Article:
By Joseph S. Murray IV

Increasingly, employers are considering offering paid parental leave benefits due to pressures from a changing workforce (Millennials, state and local governments, and even, surprisingly, the current Administration). One policy option is to provide paid maternity leave for new mothers to recuperate from childbirth. Numerous discussions on the legality of maternity-only leave policies have led to the consensus that maternity leave linked to the mother’s recovery does not violate Title VII. See, e.g., EEOC Enforcement Guidance on Pregnancy Discrimination and Related Issues (June 25, 2015). But do such policies raise the possibility of paid leave as a reasonable accommodation for a qualified individual with a disability under the Americans with Disabilities Act, as amended (ADA)?

By linking maternity leave to the mother’s recovery, the leave is based on a physical, and potentially mental and emotional, impairment. 29 CFR 1630.2(h). Such impairment affects both major life activities (such as caring for oneself, performing manual tasks, sleeping, walking, standing, sitting, reaching, lifting, bending, and working) and bodily functions (such as digestive, genitourinary, bowel, bladder, musculoskeletal, and reproductive functions). Further, the impairment likely substantially limits these major life activities and bodily functions in some, if not all, women.[i] 42 U.S.C. § 12102. Therefore, paid maternity leave based on the recovery of the mother is, in at least some cases, linked to a covered disability under the ADA.

If paid maternity leave is linked to an ADA disability, then employers may not be able to deny similar paid leave as a reasonable accommodation to other qualified individuals with a disability. While the ADA does not mandate that employers provide paid leave as a reasonable accommodation, it does require employers to treat similarly situated employees the same. Cf. 29 CFR 1630.4(v); see also Employer-Provided Leave and the Americans with Disabilities Act (May 9, 2016). There is nothing in the ADA that allows employers to favor one type of disability over another by providing better accommodations or benefits. EEOC Enforcement Guidance: Workers’ Compensation and the ADA, f. 28 & 29 (July 6, 2000) (stating that a policy that favors one class of disabled employee over another may establish an adverse impact claim that requires the employer to “show that the policy is job-related and consistent with business necessity”).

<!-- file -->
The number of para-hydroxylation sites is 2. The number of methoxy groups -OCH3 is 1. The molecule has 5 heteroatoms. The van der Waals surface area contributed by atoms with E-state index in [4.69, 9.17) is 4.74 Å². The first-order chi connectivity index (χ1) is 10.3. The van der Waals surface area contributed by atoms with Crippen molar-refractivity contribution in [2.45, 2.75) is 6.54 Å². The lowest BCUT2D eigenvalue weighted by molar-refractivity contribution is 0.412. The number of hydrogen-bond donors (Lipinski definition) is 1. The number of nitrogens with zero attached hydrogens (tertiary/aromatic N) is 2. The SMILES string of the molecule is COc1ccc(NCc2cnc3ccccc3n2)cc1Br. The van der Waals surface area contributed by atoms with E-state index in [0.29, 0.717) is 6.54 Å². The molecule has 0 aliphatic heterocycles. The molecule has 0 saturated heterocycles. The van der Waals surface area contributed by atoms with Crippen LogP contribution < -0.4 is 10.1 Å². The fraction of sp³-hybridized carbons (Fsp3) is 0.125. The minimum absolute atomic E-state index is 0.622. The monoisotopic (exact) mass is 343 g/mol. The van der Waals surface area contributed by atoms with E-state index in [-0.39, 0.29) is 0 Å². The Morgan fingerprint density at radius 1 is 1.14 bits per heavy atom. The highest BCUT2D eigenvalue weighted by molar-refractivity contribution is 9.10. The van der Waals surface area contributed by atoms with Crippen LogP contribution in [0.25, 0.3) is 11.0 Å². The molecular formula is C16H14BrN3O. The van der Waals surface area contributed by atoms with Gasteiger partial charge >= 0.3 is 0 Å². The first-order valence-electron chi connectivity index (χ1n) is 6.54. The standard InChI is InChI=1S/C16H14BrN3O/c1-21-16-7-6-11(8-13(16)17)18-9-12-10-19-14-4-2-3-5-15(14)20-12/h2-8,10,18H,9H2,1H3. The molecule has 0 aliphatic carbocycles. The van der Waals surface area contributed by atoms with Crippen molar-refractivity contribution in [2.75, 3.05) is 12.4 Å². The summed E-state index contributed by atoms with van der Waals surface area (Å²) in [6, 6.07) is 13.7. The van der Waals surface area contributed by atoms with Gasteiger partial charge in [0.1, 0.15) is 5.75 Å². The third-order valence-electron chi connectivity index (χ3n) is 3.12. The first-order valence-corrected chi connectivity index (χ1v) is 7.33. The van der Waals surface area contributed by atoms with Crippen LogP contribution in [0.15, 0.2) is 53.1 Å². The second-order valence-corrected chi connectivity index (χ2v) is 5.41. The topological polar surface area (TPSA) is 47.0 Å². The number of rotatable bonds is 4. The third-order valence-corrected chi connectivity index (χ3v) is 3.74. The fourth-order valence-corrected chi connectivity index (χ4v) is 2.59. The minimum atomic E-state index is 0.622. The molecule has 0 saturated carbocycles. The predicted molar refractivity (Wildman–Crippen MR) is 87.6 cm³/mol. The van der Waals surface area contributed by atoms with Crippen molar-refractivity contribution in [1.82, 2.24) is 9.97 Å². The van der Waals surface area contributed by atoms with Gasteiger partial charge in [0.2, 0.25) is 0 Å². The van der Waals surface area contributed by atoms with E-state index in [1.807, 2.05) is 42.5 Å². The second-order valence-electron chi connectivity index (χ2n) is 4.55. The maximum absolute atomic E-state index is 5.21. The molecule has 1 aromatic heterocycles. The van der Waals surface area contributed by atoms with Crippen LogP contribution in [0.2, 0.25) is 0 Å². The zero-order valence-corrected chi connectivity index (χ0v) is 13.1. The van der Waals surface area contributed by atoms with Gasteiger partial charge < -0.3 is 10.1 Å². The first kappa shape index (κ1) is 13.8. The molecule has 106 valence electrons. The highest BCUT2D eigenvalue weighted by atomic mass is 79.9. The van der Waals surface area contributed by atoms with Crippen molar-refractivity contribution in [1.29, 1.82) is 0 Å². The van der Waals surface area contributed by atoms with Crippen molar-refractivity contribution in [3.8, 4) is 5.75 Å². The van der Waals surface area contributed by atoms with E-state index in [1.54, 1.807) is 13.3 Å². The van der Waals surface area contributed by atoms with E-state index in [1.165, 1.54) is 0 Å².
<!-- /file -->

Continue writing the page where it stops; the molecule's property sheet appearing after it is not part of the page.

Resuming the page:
The EEOC has in fact taken this position in the context of policies limiting light-duty positions to employees with occupational injuries. In the Workers’ Compensation and the ADA guidance, the EEOC states that if an employer has light-duty positions reserved for employees with occupational injuries, then the employer must consider a vacant light-duty position as a reasonable accommodation for any qualified individual with a disability, regardless of the cause of the disability. Id. at Q. 28.[ii] Part of the basis for the EEOC’s position is that the ADA requires employers to treat employees with disabilities the same as similarly situated employees and to modify policies as a reasonable accommodation.